We eschew efforts to draw substantive evidentiary distinctions between "bias" and "credibility" except to note that in use they obviously affect each other. 1 McCormick on Evidence, 130-132 (4th ed. 1992); also, see definitions in Statsky, West's Legal Thesaurus/Dictionary (1985). Our analysis is aimed at divining the prosecution's purpose in failing to reveal the existence of the tapes, and for that purpose we take the Commonwealth's words at face value. Henry was going to be a biased defense witness. That much was clear on the surface, although additionally the tapes themselves surely provided *59 the authorities with conclusive proof of that bias, as the prosecutor's closing remarks made clear. On that basis alone, the Commonwealth violated Rule 305.[1]

In line with this analysis, we also refuse to allow the Commonwealth to have it both ways: it is improper to suggest that the use of the recordings was provoked by the specific and unforeseeable testimony of Henry a defense against discovery and subsequently attack the witness in front of the jury for bias which was predictable at pre-trial.

Our inquiry further raises very serious doubts about a related aspect of the tapes: how can such information proving subornation of perjury by a defense witness who is going to testify at trial ever fail to be material? Defense counsel's mere knowledge that the prosecution has the evidence most assuredly would give pause to the use of that witness as well as provide reasonable grounds for a reconsideration of trial strategy.

The purpose of Rule 305 is to prevent trial by ambush which, of course, leads to a denial of due process. Protestations by the Commonwealth (brief, p. 18) that the defense was given adequate remedy by being provided during trial with a transcript and discovery of the tapes ring hollow in light of the fact that Henry had already testified. That, of course, is the chief problem: whether defense counsel would have even called Henry had he known of the existence of these tapes or simply have relied for its chances on prosecution testimony alone. Aleta Bell, the prosecution's star witness in its case-in-chief, was a confessed drug addict and sold her body to *60 support her habit. The value of her testimony alone could have been quite low.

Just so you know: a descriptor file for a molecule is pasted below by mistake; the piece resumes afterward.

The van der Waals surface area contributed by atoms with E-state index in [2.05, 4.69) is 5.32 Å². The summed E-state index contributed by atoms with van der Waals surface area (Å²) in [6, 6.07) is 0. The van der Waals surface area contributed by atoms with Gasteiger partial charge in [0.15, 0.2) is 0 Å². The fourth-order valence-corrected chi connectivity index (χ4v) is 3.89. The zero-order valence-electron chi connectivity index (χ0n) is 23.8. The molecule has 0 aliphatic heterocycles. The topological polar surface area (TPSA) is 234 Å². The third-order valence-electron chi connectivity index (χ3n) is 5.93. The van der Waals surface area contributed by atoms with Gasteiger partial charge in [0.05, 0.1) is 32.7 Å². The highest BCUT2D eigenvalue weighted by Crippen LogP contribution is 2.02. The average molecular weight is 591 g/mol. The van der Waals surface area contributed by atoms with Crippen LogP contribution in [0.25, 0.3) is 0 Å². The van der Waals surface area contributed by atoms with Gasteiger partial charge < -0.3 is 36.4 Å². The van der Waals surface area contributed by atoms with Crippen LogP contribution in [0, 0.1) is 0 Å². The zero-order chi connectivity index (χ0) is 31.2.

The sequence of witnesses at trial, in effect, reasonably could have been altered by the defense's knowledge of the tapes regarding Henry and Ulen. Without Henry's testimony, rebuttal by Bullock would not have occurred; without Bullock, Ulen might not have had to take the stand; without any of them, efforts to introduce the tapes well could have been ruled improper on grounds of relevancy. Since the Commonwealth created this scenario by withholding these tapes we find unpersuasive the trial court's and the Superior Court's logic that the tapes were not prejudicial because they merely corroborated testimony which Bullock gave in open court.

The dizzying employment of witness Bullock and recordings by the Commonwealth undermined the fairness of the trial,[2] and in our view, the proper remedy under Rule 305B for the failure to disclose these tape recordings prior to trial is the award of a new trial.[3]

Accordingly, this matter is remanded for a new trial.

LARSEN and MONTEMURO, JJ., did not participate in the consideration or decision of this case.

*61 ZAPPALA, J., concurs in the result.

MONTEMURO, J., is sitting by designation.

NOTES

[1] The Superior Court, in very strong language, concluded that the tapes were deliberately withheld by the Commonwealth and that these tapes were material to the issues being tried. Further the Superior Court concluded that the withholding of this information could not be justified by its assertion that it was unaware of its value until after it had cross-examined Henry. From its reading of the prosecutor's cross-examination of Henry, the Superior Court also concluded that the prosecutor was deliberately attempting to establish a situation in which the tapes would become material and concluded this portion of the analysis by stating, "we do not condone the Commonwealth's failure to provide these tapes to the defense prior to trial or its apparent attempt to ambush the defense." Commonwealth v. Ulen, 414 Pa.Superior Ct., at 521, 607 A.2d at 789.

[2] Because of our conclusion that Appellant was denied a fair trial, it is unnecessary for us to address the thorny problem of whether the defendant's decision to take the stand in response to the use of the recordings violated his right against self-incrimination or the other issues preserved for review; namely whether the prosecutor improperly referred to Appellant's initial decision not to testify and the prosecutor's improper use of peremptory challenges during jury selection process.

[3] We take this occasion to point out that the trial court did not make the substance of the tapes part of the record. These recordings, lasting about fifteen minutes (T.T., p. 230) for the Bullock-Henry conversation and only four minutes (T.T., p. 242) for the Bullock-Ulen exchange, were not recorded by the court reporter and the transcripts which at least were given to the defendant also were not part of the trial court's opinion. The Superior Court (slip opinion, p. 18) took a dim view of this omission, and so does this Court. While there are sufficient facts revealed by the transcript to enable us to decide this case, we remind our trial courts that all testimony presented to the jury must be formally recorded and made a part of the record.